With their first CD out for Mountain Fever, Memories, their decision looks good! They’ve won multiple Canadian bluegrass awards. The boys were very moved by their induction into the Nova Scotia Country Music Hall of Fame in 2009, which they consider their greatest honor. The classic country demographic shares a lot with the bluegrass audience in the Maritimes. Rick and Allan know that local support has carried them through rough times. Accordingly, CD release parties are held at home.
The Spinney Brothers have learned what every band going pro finds out. You can’t do just covers and make a living. Sure, the crowd still loves to hear the Spinneys kick off a set with How Mountain Gals Can Love. Indeed, Rick says the traditional audience won’t tolerate “too much” unfamiliar material. But as a touring band, fresh material is a must. Their second recording was heavy on Rick and Allan’s original material, probably too heavy says Rick. They cut back to one or two originals on each of their next 8 recordings. Through IBMA they’ve met songwriters offering great material. They were delighted to include Carl Jackson’s Making a Killing and Dave Cooper’s The Old Roman Soldier on the Mountain Fever release. Rick says Making a Killing has the old Jimmy Martin attitude, and it goes over great in their live show.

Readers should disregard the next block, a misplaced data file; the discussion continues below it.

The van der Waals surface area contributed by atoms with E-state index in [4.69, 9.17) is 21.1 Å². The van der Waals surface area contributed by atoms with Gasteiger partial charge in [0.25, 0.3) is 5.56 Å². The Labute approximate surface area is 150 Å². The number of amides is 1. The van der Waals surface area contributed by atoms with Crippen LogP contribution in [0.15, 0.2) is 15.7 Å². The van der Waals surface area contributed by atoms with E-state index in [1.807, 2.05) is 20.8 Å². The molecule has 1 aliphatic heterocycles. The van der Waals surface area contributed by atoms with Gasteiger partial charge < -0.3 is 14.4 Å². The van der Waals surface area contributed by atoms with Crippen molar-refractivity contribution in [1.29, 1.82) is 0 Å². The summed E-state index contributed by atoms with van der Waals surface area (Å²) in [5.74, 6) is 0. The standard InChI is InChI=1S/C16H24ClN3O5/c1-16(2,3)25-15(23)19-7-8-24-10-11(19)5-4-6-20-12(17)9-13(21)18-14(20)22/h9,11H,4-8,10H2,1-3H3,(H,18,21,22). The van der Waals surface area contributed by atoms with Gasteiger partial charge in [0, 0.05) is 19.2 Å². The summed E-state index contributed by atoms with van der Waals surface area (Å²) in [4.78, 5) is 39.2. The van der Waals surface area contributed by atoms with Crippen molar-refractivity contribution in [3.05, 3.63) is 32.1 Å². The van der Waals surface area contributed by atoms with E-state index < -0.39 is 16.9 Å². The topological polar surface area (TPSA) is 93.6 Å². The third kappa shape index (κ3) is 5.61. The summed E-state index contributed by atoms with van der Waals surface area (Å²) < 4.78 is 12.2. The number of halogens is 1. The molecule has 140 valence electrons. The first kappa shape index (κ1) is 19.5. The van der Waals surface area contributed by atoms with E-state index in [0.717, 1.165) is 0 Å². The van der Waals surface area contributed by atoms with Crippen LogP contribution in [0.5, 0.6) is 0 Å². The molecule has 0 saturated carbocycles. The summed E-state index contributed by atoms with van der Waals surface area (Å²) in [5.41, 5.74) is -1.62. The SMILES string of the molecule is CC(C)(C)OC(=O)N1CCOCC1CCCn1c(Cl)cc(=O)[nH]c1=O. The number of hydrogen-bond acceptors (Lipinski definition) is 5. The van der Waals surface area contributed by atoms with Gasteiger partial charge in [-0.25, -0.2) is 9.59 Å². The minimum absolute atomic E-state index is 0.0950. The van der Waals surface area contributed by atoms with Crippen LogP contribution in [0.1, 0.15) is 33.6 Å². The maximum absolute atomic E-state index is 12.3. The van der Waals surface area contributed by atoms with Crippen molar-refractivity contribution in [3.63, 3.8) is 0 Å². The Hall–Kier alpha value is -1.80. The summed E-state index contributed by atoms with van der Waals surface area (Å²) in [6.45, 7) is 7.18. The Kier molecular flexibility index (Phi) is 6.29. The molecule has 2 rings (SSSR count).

At IBMA they met Kyle Cantrell who put their music in rotation on Sirius/XM. They also got their recording deal with Mountain Fever through IBMA participation. They are proud that the Spinney Brothers help emphasize the “I” for “International” in IBMA.
The Spinney Brothers spent their formative years wanting to sound like Lester and Carter and Ralph, no – correction, wanting to BECOME Lester and Carter and Ralph. They feel it in their bones. Their music sounds right. They “look right” too – clean cut, shoes shined, shirt tails tucked in, smiling and showing their teeth, and wielding a D-28, Granada, Gilchrist F5 and dog house bass.
The band is deeply appreciative of the open arms response they’ve gotten in the States. They intend to keep these fans by contributing to the “integrity” of traditional bluegrass, as Rick puts it. They want their fans to be reassured that’s where the Spinney Brothers are happy to be.
The band is just completing a spring US tour including Indiana, Silver Dollar City in Missouri, Nashville and then back to Indiana. Barring any further late night meetings with wayward bears, they’ll have a great summer.
Note: Your correspondent first met Rick, Allan and Gary in the 1990s at the big Nova Scotia festival. It was stunning and satisfying to encounter these stone-cold Stanley Brothers fanatics way out in eastern Canada! They have grown and broadened their sound impressively, but they can still kick the old Clinch Mountain sound!
Category: Bluegrass band news
About the Author (Author Profile)
Dick Bowden is a VERY traditional bluegrass picker and fan from New England, who makes occasional contributions to Bluegrass Today representing the old timers’ viewpoints.